Luckily, the immune system has a kind of countering mechanism, a protein called interferon-gamma. When released in large quantities, interferon-gamma works to put the brakes on runaway immune responses.
Diesel exhaust appears to dampen interferon-gamma production--giving IL-6 free reign to trigger asthmatic symptoms.
STUDY: Study suggests older remedy may trump new medicines
JOURNAL: Journal of the American Medical Association
AUTHORS: Dr. Jackson T. Wright Jr.
ABSTRACT: An old-fashioned diuretic is as good, if not better, than some newer, more expensive medicines for treating high blood pressure and preventing its complications.
COMMENTARY: Diuretics, commonly called water pills, should be the first medicine prescribed to treat high blood pressure and that, when multiple medications are needed, a diuretic be one of them.
Diuretics, which work by ridding the body of excess sodium and water, have long been used as a standard blood pressure medicine.
The study compared the generic diuretic chlorthalidone with two newer, more expensive blood pressure treatments, the ACE inhibitor lisinopril and the calcium channel blocker amlodipine.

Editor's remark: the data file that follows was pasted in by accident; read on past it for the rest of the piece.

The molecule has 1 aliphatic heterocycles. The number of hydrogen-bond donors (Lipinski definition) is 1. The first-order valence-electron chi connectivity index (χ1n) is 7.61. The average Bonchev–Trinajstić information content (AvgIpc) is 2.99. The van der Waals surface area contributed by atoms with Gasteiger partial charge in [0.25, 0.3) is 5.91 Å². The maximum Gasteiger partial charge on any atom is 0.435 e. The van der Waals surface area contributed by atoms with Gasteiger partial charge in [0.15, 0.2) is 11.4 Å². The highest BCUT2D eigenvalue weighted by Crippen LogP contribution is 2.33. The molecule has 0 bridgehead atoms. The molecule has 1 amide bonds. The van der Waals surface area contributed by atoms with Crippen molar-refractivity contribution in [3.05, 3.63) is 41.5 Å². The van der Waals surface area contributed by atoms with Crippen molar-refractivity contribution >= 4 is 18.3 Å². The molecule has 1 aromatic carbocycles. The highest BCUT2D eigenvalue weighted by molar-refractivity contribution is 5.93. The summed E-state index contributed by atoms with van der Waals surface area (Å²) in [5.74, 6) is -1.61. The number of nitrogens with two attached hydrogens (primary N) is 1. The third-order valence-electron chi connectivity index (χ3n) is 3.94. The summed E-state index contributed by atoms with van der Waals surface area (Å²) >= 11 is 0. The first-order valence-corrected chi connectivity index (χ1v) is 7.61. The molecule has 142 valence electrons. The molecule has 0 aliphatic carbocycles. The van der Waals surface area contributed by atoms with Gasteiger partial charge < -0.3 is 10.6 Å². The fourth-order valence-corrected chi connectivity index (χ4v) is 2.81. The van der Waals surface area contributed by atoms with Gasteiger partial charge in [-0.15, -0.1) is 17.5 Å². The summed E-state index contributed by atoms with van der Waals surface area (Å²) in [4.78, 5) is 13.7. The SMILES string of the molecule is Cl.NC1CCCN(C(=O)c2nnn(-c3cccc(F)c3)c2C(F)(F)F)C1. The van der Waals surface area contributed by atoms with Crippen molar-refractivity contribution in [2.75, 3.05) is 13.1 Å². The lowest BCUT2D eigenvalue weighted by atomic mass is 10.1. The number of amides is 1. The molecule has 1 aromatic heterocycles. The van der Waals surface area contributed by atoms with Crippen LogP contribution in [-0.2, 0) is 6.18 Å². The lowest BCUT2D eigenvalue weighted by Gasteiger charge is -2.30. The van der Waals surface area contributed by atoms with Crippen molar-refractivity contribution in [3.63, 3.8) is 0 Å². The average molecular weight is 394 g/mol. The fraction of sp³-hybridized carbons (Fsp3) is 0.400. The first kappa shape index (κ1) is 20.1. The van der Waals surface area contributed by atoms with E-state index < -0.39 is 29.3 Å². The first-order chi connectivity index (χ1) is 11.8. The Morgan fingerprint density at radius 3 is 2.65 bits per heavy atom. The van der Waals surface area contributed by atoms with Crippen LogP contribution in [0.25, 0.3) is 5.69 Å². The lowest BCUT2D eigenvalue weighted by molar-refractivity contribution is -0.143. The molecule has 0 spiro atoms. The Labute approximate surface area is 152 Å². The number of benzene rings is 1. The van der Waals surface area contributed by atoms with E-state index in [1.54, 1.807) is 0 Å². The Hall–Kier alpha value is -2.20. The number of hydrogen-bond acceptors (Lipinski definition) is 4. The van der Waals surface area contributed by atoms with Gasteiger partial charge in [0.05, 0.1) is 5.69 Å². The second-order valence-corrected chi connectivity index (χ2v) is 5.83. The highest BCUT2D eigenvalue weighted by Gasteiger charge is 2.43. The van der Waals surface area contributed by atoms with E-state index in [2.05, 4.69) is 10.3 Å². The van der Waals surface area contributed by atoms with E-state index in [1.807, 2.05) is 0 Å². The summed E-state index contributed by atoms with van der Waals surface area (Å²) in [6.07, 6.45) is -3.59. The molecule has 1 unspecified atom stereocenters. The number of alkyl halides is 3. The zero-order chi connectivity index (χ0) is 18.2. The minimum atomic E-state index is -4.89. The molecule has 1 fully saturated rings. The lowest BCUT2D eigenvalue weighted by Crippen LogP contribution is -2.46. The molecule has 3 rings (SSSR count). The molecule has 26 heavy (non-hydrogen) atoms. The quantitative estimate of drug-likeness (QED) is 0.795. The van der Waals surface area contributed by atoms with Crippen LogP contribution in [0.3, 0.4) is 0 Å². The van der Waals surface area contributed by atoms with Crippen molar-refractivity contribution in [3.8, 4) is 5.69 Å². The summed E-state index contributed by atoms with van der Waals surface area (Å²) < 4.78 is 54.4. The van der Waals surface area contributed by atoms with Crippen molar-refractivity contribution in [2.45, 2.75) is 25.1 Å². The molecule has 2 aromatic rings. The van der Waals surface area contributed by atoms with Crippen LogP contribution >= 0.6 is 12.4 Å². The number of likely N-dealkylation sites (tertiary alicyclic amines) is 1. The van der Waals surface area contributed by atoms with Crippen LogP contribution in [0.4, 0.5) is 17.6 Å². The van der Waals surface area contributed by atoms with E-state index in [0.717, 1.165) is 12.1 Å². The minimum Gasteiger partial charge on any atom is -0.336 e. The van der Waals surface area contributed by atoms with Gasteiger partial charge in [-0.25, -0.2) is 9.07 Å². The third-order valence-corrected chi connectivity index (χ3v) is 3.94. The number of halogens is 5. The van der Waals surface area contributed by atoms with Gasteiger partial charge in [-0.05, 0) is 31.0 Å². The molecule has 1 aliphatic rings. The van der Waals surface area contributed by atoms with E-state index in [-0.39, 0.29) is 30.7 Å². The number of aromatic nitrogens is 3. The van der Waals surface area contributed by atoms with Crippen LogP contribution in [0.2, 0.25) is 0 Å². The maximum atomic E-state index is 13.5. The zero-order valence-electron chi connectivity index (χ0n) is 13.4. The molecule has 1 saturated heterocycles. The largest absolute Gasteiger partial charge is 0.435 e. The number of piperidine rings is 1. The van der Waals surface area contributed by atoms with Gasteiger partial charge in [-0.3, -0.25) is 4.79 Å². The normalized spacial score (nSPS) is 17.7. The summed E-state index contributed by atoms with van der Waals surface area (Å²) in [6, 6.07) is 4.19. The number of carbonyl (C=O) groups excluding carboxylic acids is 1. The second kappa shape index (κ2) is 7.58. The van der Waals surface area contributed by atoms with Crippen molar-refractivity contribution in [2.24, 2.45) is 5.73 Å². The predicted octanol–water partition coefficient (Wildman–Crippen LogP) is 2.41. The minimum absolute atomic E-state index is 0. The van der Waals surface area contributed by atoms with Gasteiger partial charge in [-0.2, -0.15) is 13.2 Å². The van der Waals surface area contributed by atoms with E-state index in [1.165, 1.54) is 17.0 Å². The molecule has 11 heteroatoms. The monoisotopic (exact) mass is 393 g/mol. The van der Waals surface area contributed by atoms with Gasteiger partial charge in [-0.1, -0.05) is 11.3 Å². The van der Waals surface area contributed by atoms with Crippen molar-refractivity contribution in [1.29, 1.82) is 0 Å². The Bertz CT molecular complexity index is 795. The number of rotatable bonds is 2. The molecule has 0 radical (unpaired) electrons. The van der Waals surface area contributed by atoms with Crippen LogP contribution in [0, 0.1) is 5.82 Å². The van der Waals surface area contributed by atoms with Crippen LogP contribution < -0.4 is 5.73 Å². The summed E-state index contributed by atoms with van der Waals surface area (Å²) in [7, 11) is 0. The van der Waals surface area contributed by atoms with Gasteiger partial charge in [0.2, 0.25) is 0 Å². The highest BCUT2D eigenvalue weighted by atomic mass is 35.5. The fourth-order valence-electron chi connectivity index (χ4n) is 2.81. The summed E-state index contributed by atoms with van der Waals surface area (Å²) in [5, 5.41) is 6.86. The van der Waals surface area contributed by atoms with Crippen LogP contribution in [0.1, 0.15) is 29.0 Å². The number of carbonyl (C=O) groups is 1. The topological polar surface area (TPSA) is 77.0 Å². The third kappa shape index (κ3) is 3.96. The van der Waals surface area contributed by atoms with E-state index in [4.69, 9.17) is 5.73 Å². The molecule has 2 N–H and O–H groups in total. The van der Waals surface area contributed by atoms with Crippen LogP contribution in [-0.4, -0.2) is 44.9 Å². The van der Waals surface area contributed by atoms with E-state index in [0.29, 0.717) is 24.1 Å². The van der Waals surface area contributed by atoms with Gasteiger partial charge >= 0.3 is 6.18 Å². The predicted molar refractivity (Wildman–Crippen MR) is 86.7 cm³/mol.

The findings show a slightly greater percentage of patients got their blood pressure below 140/90, which was the goal of the study, when they used the diuretic compared to the two newer medicines.
Researchers also found the diuretic was better than the calcium channel blocker in preventing heart failure and better than the ACE inhibitor in preventing stroke, heart failure and chest pains.
A third blood pressure drug, the alpha blocker doxazosin, was dropped from the study more than two years ago because it proved significantly less effective than diuretic treatment
JOURNAL: Iowa Women's Health Study
AUTHORS: Dr. Paul Limburg
ABSTRACT: Among postmenopausal women, excess body weight is a statistically significant risk factor for the development of colorectal cancer.
COMMENTARY: There have been consistent observational data that have suggested high body mass index is a risk factor for colon and rectal cancer among men and also among women at younger age. But excess body weight is a controversial risk factor for colorectal cancer among postmenopausal women.
Dr. Paul Limburg of the University of Minnesota in Minneapolis and colleagues assessed excess body weight, defined as a BMI > 25, as a predictor of incident colorectal cancer among 35,354 women in the prospective Iowa Women's Health Study.
During roughly a 12-year period, 988 women developed colorectal cancer. For women with excess body weight at baseline, at age 18, 30, and at menopause, the adjusted relative risk of colorectal cancer was 1.32, 1.37, 1.39, and 1.40, respectively.
The risk of colorectal cancer was attenuated among women with a history of excess body weight but no excess body weight at baseline. This suggests that weight loss may help reduce the risk of colorectal cancer.